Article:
New Release: The Sessions
Every now and then, a movie opens your mind to a different kind of life. It makes you think about how another person must have lived their life without you ever knowing there were people who lived lives like that. Sometimes we identify with characters because they are just like us, but sometimes you identify with a character because they are better and stronger than we know we might be in that situation. Mark O'Brien (John Hawkes) is one such character - he has lived almost his entire life as a survivor of polio, which means he spends 20 hours a day in an iron lung to help him breathe. He's in his thirties and despite his efforts, he's never been able to maintain a relationship (I imagine the logistics eventually get in the way), and has decided that he'd really like to lose his virginity. But Mark was raised well by his Catholic parents who refused to put him in a home, and his upbringing forces him to ask Father Brendan (William H. Macy) for permission. Father Brendan assures him that God will give him a pass. Mark is also an author for the local newspaper (typing with a pencil in his mouth) and gets in touch with a few disabled people who were part of a story about sexuality, and gets in touch with Cheryl Cohen-Green (Helen Hunt), a sexual surrogate who helps people will problems (physical or emotional) related to sex. Mark and Cheryl work together for a few sessions (thus, the title), and a stronger bond forms between them, but a lot of what Cheryl hoped to help him with, Mark does actually learn.
I saw this at TIFF in September, and this summary barely describes how much fun and how much heart this movie has. John Hawkes is really amazing playing a man paralyzed, but hardly disabled. He has to act with only his face, and voice and he makes you care without being a sad-sack character that just makes you feel bad. He's really terrific. One of the big parts of this movie that made me nervous going in was Helen Hunt - I wasn't sure this was a role I would care about with her playing it. But she's perfect - she's strong about her sexuality (even while completely naked), and conflicted about what happens after her sessions with Mark and returning to her real family. She's really great making Mark think through his bigger issues. And the supporting cast is really great - William H. Macy, as well as Mark's nurse, Rod (W. Earl Brown), and Mark's friend Carmen (Jennifer Kumiyama) who loans him a bedroom (why would someone who sleeps in an iron lung need a bed or a couch?). Macy, in particular, is really great as Mark tell him the stories about his upbringing and how the sessions are going, we all get to hear more about Mark. And Macy's ability to play a supportive, interested, helpful priest, without the smallest hint of negative issue is really amazing.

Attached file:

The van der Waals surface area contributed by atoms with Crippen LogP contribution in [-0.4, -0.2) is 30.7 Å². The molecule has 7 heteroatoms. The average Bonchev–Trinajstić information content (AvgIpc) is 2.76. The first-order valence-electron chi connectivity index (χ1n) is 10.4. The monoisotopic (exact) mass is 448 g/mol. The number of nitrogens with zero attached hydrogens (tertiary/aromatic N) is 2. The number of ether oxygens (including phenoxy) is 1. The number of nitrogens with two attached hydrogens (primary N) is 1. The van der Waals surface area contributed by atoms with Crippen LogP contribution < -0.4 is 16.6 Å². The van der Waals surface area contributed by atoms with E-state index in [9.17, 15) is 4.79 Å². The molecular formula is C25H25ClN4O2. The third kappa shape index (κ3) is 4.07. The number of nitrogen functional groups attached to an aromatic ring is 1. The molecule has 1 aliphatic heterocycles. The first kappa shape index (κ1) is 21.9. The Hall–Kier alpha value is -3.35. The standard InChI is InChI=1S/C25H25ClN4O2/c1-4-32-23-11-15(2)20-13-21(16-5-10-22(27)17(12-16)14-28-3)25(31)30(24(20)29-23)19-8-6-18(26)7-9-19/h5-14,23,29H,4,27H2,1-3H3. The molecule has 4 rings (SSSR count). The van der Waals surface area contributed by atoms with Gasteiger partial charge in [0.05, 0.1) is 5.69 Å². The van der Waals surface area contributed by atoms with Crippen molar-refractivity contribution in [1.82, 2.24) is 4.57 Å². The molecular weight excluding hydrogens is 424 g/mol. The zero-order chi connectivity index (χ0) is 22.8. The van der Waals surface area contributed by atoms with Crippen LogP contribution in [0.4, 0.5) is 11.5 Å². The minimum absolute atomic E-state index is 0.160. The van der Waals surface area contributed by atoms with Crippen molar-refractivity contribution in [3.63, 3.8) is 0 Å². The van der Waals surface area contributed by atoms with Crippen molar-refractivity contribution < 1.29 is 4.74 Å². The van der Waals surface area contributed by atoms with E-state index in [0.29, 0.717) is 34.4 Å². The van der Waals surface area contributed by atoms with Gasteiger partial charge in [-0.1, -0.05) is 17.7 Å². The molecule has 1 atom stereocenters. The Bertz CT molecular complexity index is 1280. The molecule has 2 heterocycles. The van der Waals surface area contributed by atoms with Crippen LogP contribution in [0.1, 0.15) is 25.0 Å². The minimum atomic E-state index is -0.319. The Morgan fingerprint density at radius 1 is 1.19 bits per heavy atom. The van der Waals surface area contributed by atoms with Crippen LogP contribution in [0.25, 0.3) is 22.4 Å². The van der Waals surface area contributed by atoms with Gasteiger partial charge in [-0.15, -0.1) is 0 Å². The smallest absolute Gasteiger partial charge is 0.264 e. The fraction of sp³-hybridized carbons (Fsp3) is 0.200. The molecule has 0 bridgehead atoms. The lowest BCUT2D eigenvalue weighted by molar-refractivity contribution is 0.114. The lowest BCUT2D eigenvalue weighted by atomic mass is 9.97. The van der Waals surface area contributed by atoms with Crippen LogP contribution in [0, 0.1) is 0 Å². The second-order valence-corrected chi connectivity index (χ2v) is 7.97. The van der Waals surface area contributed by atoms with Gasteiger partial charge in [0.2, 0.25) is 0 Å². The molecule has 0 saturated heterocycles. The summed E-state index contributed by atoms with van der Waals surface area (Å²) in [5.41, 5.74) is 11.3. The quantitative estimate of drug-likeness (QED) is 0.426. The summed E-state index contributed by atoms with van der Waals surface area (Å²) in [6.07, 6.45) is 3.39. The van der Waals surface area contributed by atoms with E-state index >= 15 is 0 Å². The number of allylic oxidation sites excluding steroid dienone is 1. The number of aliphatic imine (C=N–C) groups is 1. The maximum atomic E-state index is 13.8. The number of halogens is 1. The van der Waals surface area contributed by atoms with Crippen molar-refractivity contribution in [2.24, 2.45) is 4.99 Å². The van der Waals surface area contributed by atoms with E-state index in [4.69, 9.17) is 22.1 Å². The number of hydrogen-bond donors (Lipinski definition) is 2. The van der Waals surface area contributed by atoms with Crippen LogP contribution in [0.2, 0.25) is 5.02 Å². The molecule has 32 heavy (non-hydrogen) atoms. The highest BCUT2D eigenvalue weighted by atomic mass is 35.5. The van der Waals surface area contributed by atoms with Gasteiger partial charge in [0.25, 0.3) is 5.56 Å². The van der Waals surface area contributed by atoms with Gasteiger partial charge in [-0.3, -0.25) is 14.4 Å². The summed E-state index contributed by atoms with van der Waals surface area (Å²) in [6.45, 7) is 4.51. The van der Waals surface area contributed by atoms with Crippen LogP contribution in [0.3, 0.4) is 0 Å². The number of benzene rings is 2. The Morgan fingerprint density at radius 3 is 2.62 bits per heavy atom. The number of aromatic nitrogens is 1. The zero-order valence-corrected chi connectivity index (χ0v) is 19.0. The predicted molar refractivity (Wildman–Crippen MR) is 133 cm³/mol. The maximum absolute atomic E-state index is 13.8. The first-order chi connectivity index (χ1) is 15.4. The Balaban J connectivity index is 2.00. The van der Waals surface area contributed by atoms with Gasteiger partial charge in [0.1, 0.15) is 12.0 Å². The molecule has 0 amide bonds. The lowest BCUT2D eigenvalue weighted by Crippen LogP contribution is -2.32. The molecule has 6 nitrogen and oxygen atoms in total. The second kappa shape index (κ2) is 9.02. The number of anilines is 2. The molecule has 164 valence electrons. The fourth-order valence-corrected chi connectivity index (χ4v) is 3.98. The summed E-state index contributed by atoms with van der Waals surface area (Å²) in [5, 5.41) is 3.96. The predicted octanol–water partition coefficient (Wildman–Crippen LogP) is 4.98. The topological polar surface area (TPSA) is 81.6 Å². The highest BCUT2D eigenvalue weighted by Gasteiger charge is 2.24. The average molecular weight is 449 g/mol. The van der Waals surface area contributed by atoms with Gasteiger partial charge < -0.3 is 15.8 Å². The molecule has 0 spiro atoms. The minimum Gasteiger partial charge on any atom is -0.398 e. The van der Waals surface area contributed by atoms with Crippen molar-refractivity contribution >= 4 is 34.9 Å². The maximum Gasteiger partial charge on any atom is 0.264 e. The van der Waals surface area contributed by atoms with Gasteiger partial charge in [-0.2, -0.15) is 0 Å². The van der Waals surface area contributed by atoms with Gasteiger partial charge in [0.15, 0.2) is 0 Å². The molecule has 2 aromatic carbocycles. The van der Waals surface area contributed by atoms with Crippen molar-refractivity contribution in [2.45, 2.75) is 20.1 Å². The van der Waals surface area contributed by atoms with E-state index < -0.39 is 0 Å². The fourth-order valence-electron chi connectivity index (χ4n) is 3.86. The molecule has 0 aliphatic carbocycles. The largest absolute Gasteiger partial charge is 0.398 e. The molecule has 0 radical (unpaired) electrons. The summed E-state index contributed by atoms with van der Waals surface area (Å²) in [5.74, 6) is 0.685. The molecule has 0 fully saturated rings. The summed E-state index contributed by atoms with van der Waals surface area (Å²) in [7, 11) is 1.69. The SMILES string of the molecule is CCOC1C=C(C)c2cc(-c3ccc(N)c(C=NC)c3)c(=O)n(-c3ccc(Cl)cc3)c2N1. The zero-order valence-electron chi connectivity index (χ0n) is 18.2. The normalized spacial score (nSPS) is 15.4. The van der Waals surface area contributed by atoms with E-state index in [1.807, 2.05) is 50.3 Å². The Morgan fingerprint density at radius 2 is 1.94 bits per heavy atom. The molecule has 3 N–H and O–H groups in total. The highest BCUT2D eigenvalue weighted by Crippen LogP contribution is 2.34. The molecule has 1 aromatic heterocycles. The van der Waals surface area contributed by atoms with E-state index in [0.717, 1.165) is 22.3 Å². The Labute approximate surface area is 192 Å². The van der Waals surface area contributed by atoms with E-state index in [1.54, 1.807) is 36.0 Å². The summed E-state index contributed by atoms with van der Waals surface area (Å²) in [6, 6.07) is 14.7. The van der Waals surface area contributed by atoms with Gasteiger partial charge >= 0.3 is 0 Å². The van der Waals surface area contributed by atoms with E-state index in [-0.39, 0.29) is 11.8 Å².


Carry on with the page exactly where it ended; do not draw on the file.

This is one of those movies that it's hard to describe, and is so much greater than the sum of its parts. It's hard to explain how funny a movie like this can be. Imagine all of the sex jokes from American Pie, but in a realistic, adult situation that also has a lot of heart. Definitely go see it.